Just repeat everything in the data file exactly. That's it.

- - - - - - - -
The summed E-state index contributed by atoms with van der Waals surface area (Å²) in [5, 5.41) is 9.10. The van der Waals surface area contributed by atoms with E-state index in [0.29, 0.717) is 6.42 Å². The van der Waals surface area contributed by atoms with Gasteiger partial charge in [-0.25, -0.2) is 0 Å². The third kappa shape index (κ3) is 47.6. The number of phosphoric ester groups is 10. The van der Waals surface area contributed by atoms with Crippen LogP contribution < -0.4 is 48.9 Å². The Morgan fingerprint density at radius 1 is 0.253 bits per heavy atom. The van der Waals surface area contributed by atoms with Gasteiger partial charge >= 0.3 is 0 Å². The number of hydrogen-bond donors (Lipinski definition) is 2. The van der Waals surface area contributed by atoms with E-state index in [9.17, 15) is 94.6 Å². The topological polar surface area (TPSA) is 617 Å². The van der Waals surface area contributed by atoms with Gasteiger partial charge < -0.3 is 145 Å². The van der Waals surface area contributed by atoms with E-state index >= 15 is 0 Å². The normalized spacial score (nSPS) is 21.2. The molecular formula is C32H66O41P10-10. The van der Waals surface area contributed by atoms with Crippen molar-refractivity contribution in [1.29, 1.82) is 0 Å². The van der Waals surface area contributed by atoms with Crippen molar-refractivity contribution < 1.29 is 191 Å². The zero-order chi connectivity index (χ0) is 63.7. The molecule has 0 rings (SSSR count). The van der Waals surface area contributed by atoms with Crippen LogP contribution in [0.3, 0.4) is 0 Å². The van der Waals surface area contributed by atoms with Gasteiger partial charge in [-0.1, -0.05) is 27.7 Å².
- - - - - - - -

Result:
The summed E-state index contributed by atoms with van der Waals surface area (Å²) in [5, 5.41) is 9.10. The van der Waals surface area contributed by atoms with E-state index in [0.29, 0.717) is 6.42 Å². The van der Waals surface area contributed by atoms with Gasteiger partial charge in [-0.25, -0.2) is 0 Å². The third kappa shape index (κ3) is 47.6. The number of phosphoric ester groups is 10. The van der Waals surface area contributed by atoms with Crippen LogP contribution < -0.4 is 48.9 Å². The Morgan fingerprint density at radius 1 is 0.253 bits per heavy atom. The van der Waals surface area contributed by atoms with Gasteiger partial charge >= 0.3 is 0 Å². The number of hydrogen-bond donors (Lipinski definition) is 2. The van der Waals surface area contributed by atoms with E-state index in [9.17, 15) is 94.6 Å². The topological polar surface area (TPSA) is 617 Å². The van der Waals surface area contributed by atoms with Gasteiger partial charge < -0.3 is 145 Å². The van der Waals surface area contributed by atoms with E-state index >= 15 is 0 Å². The normalized spacial score (nSPS) is 21.2. The molecular formula is C32H66O41P10-10. The van der Waals surface area contributed by atoms with Crippen molar-refractivity contribution in [1.29, 1.82) is 0 Å². The van der Waals surface area contributed by atoms with Crippen molar-refractivity contribution < 1.29 is 191 Å². The zero-order chi connectivity index (χ0) is 63.7. The molecule has 0 rings (SSSR count). The van der Waals surface area contributed by atoms with Crippen LogP contribution in [0.3, 0.4) is 0 Å². The van der Waals surface area contributed by atoms with Gasteiger partial charge in [-0.1, -0.05) is 27.7 Å².